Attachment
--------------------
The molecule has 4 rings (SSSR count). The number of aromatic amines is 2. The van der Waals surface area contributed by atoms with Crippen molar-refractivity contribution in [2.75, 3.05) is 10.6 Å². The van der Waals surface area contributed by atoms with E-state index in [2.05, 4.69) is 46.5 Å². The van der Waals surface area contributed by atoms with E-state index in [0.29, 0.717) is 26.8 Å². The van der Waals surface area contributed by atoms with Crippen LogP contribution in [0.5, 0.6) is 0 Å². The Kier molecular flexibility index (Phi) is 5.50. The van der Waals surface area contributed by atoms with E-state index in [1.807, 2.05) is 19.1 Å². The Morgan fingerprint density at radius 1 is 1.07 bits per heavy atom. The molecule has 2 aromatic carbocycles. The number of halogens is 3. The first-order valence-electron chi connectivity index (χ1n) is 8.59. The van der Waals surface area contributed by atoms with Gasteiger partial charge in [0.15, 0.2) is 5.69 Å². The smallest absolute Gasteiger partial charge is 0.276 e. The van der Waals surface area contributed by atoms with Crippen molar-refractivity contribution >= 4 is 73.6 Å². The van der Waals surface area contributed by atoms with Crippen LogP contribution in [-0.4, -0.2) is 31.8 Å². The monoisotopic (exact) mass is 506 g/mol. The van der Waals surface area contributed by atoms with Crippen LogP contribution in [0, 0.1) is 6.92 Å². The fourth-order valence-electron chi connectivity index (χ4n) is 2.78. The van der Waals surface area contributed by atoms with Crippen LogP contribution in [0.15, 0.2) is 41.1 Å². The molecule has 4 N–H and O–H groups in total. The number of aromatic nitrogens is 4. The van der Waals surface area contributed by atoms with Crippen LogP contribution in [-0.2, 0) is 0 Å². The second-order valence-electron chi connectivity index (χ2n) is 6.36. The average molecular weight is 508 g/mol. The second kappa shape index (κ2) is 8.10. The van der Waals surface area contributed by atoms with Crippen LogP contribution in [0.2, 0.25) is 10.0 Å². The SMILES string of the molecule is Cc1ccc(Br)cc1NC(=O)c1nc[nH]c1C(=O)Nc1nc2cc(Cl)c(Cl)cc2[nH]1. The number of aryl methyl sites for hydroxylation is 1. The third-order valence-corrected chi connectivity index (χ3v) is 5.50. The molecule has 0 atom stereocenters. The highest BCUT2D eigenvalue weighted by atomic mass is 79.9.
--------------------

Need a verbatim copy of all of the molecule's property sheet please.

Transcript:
The molecule has 4 rings (SSSR count). The number of aromatic amines is 2. The van der Waals surface area contributed by atoms with Crippen molar-refractivity contribution in [2.75, 3.05) is 10.6 Å². The van der Waals surface area contributed by atoms with E-state index in [2.05, 4.69) is 46.5 Å². The van der Waals surface area contributed by atoms with E-state index in [0.29, 0.717) is 26.8 Å². The van der Waals surface area contributed by atoms with Crippen LogP contribution in [0.5, 0.6) is 0 Å². The Kier molecular flexibility index (Phi) is 5.50. The van der Waals surface area contributed by atoms with E-state index in [1.807, 2.05) is 19.1 Å². The Morgan fingerprint density at radius 1 is 1.07 bits per heavy atom. The molecule has 2 aromatic carbocycles. The number of halogens is 3. The first-order valence-electron chi connectivity index (χ1n) is 8.59. The van der Waals surface area contributed by atoms with Gasteiger partial charge in [0.15, 0.2) is 5.69 Å². The smallest absolute Gasteiger partial charge is 0.276 e. The van der Waals surface area contributed by atoms with Crippen molar-refractivity contribution >= 4 is 73.6 Å². The van der Waals surface area contributed by atoms with Crippen LogP contribution in [-0.4, -0.2) is 31.8 Å². The monoisotopic (exact) mass is 506 g/mol. The van der Waals surface area contributed by atoms with Crippen LogP contribution in [0, 0.1) is 6.92 Å². The fourth-order valence-electron chi connectivity index (χ4n) is 2.78. The van der Waals surface area contributed by atoms with Crippen LogP contribution in [0.15, 0.2) is 41.1 Å². The molecule has 4 N–H and O–H groups in total. The number of aromatic nitrogens is 4. The van der Waals surface area contributed by atoms with Crippen LogP contribution in [-0.2, 0) is 0 Å². The second-order valence-electron chi connectivity index (χ2n) is 6.36. The average molecular weight is 508 g/mol. The second kappa shape index (κ2) is 8.10. The van der Waals surface area contributed by atoms with Crippen LogP contribution in [0.2, 0.25) is 10.0 Å². The SMILES string of the molecule is Cc1ccc(Br)cc1NC(=O)c1nc[nH]c1C(=O)Nc1nc2cc(Cl)c(Cl)cc2[nH]1. The number of aryl methyl sites for hydroxylation is 1. The third-order valence-corrected chi connectivity index (χ3v) is 5.50. The molecule has 0 atom stereocenters. The highest BCUT2D eigenvalue weighted by atomic mass is 79.9.